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Linux does not see existing file on mounted drive

Posted on 2003-03-04
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Last Modified: 2010-04-21
Hi I have linked a linux directory to my Windows 2000
machine using samba. I have a cgi-script that calls
a program on my windows 2000 machine which in turn creates
a file in the linked directory. My CGI script loops after
calling the windows program checking if the file exists
in the directory using
if (-e $filename1){....}
but it seems to the Linux system that even when the file is created by the Win2000 program  it does not exist.

ie using ls $dir.$filename returns
"This file or directory does not exist" (My system is Japanese so I am translating roughly)

But if I manually list the directory contents using the
"ls" command, the Linux server seems to update it's directory listing and lists my created file and at the exact same time my still running CGI program "sees" the file.

ie
If I call from the Command Line
>ls /myprog/3ddone.txt
the message is returned
"Cannot Find this file or directory"
But if I type
>ls /myprog/
it shows
>3ddone.txt
and if I again call
>ls /myprog/3ddone.txt
its shows
>3ddone.txt

Just calling a "ls" on the directory seems to force
the Linux System to update it's File Tree Listing.

Is there a way via perl to cause the Linux system to
refresh it listing of the shared directory so that
my cgi can "see" the newly craeted file?

sync;sync doesn't work
 





 
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Question by:brian_sweeney
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5 Comments
 

Author Comment

by:brian_sweeney
ID: 8069811
Sorry I was trying to keep the problem simple by not mentioning the fact that the CGIs are actually on a different server to the Server where the outputted file is
physically stored. But the problem could be NFS related rather than Samba related so I reveal all (~_~;

Windows Server = Windows2000 (Linked via Samba to DataDirectory )
WWW Server = Unix   (Linked via NFS to Data Directory)
DataServer = Linux ( Contains Data Directory)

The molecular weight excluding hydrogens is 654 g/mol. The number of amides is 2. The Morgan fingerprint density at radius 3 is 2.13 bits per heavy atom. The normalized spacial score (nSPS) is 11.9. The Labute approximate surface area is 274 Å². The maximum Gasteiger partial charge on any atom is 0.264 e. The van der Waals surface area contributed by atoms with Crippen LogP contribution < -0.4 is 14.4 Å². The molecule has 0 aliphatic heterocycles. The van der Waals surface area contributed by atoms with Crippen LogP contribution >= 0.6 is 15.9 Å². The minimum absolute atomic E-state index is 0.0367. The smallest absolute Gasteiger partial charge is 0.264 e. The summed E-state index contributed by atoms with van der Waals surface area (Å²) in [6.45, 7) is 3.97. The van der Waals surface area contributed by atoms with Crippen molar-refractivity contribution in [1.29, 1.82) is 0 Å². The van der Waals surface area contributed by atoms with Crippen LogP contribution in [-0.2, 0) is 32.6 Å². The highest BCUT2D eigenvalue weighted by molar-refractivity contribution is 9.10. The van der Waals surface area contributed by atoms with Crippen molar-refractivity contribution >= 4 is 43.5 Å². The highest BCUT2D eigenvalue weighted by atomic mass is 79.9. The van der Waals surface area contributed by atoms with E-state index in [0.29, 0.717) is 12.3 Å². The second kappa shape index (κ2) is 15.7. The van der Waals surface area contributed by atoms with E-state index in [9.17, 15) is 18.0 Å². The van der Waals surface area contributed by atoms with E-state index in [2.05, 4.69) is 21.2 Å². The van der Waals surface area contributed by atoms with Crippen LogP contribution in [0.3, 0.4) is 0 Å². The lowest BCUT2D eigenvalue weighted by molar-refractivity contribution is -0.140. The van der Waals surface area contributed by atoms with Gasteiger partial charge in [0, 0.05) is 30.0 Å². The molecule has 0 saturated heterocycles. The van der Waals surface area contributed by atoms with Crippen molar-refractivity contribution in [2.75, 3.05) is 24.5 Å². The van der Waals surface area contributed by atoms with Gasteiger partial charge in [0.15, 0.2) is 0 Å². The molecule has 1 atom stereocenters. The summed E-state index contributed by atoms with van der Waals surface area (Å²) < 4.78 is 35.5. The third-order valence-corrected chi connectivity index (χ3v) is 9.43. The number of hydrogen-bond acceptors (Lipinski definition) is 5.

The WWW Server CGI calls an application on the Windows  Server and loops checking the NFS mounted Data Directory for the existence of 3ddone.txt.
The Windows Server writes the file 3ddone.txt to the Samba Linked Data Directory.

The WWW Server cannot see the created file ie
WWW Server CGI :
function -e "/myprog/3ddone.txt" is always false

WWW Server Command Prompt :
>ls /myprog/3ddone.txt
Cannot see file  

but
ls /myprog/
ls /myprog/3ddone.txt
file has magically appeared
CGI function -e "/myprog/3ddone.txt" returns true






 
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Expert Comment

by:bryanh
ID: 8124657
It's a good thing you added that information, because this is a classic NFS weakness.  I believe if you wait 30 seconds, the file will show up.  Or, you can do the same thing as the 'ls' in the perl program with opendir() and readdir().
0
 

Author Comment

by:brian_sweeney
ID: 8124756
Thnks for your reply.
Could you give me any reference where this weakness is
documented/highlighted/discussed?
0
 
LVL 5

Accepted Solution

by:
bryanh earned 200 total points
ID: 8129533
I don't know of one, but any detailed description of NFS should mention that clients typically cache metadata for up to 30 seconds because going to the server every time metadata is needed would make the client too slow.  Hence, the client's view of e.g. the contents of a directory could be out of date.

Another thing to watch out for is that an NFS client caches file data and assumes the file does not change while a user has the file open.  So if Client 1 and Client 2 both have file abc open and Client 1 reads the first block abc, then Client 2 updates the first block of abc, then Client 1 reads the first block again, Client 1 sees the original contents of the block, not what Client 2 wrote.

CIFS (Windows/Samba file sharing), AFS, and NFS 4 (Not to be confused with regular NFS) are some responses to this inadequacy of NFS.
0
 

Author Comment

by:brian_sweeney
ID: 8214723
Thanks for the information. Sorry for choosing average but
although the information was good it did not help me
fix the problem. It seemed to be specific to the environment setup I used and did not occur on the customers
system.
0

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